I would absolutely recommend JFK Remembered: 50 Years Later not only to those who want to recollect the captivating and engaging president of their youth, but to new generations who just don’t understand what all the fuss was about. John F. Kennedy was a communicator and a leader.

But these are just words. Let me just show you.

JFK Remembered: 50 Years Later is available through Warner Home Video individually or as part of the JFK 50th Commemorative Ultimate Collector’s Edition.

Contest: Win Movie Passes to ‘The Last Exorcism Part II’

The NEHW has a contest for horror movie fans living in Boston. Email your name and address to nehwevents@gmail.com for a chance to win one of four admit two movie passes to theaters in the Boston area to see The Last Exorcism Part II. The passes are good for the run of the movie. The movie opens this Friday. The contest goes until the middle of next week.

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Find out more about the movie at its official website, Facebook page or Twitter account:

www.TheLastExorcism2.com

Facebook: https://www.facebook.com/thelastexorcism2

Twitter: https://twitter.com/LastExorcism2

On the Road to Two Comic Book Shows

On the Road to Two Comic Book Shows

by Rick Silva

Boston Comic Con 2012

Quick introduction: I’m Rick Silva. I’m a relatively new member of the NEHW, but I’ve been involved in the local convention scene for quite a number of years. These days, most of the conventions I attend are in my capacity as a small press comic book publisher, although I’ve been fortunate enough to have had a couple of prose stories published in the last year or two, and have done panels and readings in that capacity as well.

For Boston Comic Con, my Dandelion Studios comics were sharing a table with Joe McGlone of Fallenmage Productions and his comics. We drove in early Saturday morning, and were shown right to our table by the very well-organized convention staff.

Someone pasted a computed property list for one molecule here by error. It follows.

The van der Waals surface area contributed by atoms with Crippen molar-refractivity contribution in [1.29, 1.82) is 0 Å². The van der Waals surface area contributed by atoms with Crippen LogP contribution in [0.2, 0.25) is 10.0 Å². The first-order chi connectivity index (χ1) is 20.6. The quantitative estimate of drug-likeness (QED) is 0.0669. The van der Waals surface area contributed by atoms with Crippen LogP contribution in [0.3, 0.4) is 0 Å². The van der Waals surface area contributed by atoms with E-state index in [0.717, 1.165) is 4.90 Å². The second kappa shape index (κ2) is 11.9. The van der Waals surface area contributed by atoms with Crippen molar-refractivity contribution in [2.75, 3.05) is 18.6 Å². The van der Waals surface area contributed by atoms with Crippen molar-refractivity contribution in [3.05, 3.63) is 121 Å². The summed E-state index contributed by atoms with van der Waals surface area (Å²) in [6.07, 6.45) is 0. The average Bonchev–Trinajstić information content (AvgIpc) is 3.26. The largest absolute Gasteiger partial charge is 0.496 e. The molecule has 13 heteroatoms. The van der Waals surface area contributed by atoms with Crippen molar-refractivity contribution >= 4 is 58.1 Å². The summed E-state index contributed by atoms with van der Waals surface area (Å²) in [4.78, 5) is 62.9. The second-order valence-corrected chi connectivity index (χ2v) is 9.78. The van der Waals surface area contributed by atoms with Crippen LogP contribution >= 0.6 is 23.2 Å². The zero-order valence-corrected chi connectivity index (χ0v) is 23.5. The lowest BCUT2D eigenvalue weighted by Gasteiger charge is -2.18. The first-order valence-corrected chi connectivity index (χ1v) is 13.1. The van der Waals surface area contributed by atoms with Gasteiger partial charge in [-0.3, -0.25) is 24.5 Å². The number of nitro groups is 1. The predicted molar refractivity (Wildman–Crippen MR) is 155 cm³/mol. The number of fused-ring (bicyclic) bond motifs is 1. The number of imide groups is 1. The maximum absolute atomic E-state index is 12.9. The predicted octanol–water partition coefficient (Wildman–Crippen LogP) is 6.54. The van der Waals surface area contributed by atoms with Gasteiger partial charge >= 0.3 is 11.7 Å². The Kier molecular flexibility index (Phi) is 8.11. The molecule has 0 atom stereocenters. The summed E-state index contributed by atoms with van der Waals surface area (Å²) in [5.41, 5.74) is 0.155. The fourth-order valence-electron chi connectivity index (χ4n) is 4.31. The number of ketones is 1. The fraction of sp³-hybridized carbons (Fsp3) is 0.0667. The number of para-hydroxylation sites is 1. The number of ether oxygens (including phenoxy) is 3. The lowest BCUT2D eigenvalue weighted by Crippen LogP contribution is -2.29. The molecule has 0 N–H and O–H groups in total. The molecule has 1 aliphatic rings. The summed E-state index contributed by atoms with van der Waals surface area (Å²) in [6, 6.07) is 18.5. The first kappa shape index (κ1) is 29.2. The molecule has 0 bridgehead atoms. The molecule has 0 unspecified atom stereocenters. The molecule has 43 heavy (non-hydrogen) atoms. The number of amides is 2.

The show was held in one of the main exhibit halls of the Hynes Convention Center in Boston. We parked at the Prudential garage both days, which was pricey. I’d originally thought we could get around some of that cost by validation deals, or by moving the car to the street for part of the show, but those options proved to be too much of a hassle and we ended up paying full price both days. I think I will go back to taking the subway in (which I did for Anime Boston) if I attend this show again.

Photo by Rick Silva.

The show itself was lively and well-attended. There were some incredible cosplayers making the rounds. Star Trek, Star Wars, and Ghostbusters fan groups were set-up where the fans entered and the hallway was crowded with people taking pictures. The Ghostbuster guys even had a giant inflatable Stay-Pufft Marshmallow Man.

We had a steady stream of people stopping by our table, and just about all the local small press comic creators I know were present at the show, so I caught up with a lot of friends, and bought some new comics and mini-comics in between selling my own books.

Joe was thrilled to get a stack of book autographed by iconic horror artist Bernie Wrightson, and I bought a copy of Womanthology as a birthday present for my wife and got it signed and sketched in by eight of the contributing artists.